Fadyl, J., McPherson, K. M., Schluter, P. J., & Turner-Stokes, L. (2015). Development of a new tool to evaluate work support needs and guide vocational rehabilitation: The Work-ability Support Scale (WSS). Disability & Rehabilitation, 37(3), 247-258
Contact corresponding author: Joanna Fadyl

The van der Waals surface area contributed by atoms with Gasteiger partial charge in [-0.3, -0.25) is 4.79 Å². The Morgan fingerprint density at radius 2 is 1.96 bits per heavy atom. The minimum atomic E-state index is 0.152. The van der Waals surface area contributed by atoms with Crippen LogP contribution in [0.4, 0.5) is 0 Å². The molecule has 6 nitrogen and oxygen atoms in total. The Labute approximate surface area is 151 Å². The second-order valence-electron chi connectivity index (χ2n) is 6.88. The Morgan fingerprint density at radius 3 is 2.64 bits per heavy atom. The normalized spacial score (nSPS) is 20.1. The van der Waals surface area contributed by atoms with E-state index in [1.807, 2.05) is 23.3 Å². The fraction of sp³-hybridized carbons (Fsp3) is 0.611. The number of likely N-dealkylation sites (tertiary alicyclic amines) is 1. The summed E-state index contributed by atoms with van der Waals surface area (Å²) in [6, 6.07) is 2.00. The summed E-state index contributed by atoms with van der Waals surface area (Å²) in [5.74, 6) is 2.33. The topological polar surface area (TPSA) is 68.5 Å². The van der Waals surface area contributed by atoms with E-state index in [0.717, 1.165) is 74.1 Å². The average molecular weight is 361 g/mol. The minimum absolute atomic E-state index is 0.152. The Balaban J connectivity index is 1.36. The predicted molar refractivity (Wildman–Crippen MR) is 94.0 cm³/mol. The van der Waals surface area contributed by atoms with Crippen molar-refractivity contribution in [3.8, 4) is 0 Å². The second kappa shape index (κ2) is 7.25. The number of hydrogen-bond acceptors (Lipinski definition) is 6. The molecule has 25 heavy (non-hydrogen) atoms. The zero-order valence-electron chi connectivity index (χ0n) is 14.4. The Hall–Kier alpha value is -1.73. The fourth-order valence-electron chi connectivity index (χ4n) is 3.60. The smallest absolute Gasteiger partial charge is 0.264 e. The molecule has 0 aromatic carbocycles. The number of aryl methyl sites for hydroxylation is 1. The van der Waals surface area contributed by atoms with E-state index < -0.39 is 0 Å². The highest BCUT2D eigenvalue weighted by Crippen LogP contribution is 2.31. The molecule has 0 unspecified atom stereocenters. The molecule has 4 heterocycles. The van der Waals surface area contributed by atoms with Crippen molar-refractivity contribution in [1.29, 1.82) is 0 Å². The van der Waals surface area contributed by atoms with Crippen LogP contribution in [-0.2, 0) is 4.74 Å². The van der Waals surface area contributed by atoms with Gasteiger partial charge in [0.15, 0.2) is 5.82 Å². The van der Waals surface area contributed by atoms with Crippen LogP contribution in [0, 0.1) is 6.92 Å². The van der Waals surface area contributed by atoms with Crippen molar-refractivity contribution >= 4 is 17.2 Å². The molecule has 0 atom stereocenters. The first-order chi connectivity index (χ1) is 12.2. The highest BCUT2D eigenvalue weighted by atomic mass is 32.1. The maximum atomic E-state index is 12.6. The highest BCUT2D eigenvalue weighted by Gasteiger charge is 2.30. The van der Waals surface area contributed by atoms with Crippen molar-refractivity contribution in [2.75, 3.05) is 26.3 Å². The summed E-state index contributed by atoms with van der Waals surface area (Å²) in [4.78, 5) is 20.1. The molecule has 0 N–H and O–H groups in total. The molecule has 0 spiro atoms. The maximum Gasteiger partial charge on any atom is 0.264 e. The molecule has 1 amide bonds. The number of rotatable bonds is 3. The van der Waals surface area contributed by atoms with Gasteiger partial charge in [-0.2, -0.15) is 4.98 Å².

This article outlines our overall approach, qualitative work, and pilot testing to develop a tool to facilitate identification of level of support needs and assist in planning for vocational rehabilitation interventions. Methods: A set of foundation principles drawn from literature and previous critiques of work-ability assessment tools were used to guide a set of studies to develop a new tool. A review of the literature regarding factors that influence work-ability, qualitative interviews and focus groups with a range of stakeholders in the return-to-work process, and pilot testing in different settings were used to develop the Work-ability Support Scale (WSS) to a stage where it had face validity, usability and acceptability for a range of key stakeholders and was ready for further testing. Results: Qualitative work and pilot testing enhanced the proposed tool with a series of changes and refinements to the content, structure and scoring framework. The current version of the tool is presented. Inter-rater reliability is presented elsewhere. Conclusion: Core principles and stakeholders' views (injured or sick workers, employers, case managers and health professionals) support current tool design. Although further testing is required, the WSS appears to hold potential for use in the assessment of vocational rehabilitation needs. Implications for Rehabilitation Being unable to work due to injury or illness often negatively affects a person's well-being. Vocational rehabilitation planning from the early stages of recovery assists people to make informed decisions about work choices, supports and rehabilitation. Responding to a lack of standardised tools to support vocational rehabilitation planning, the Work-ability Support Scale (WSS) was developed using a robust, multi-stage process. The WSS appears to hold good potential for use in the assessment of vocational rehabilitation needs, and as a vocational rehabilitation planning tool.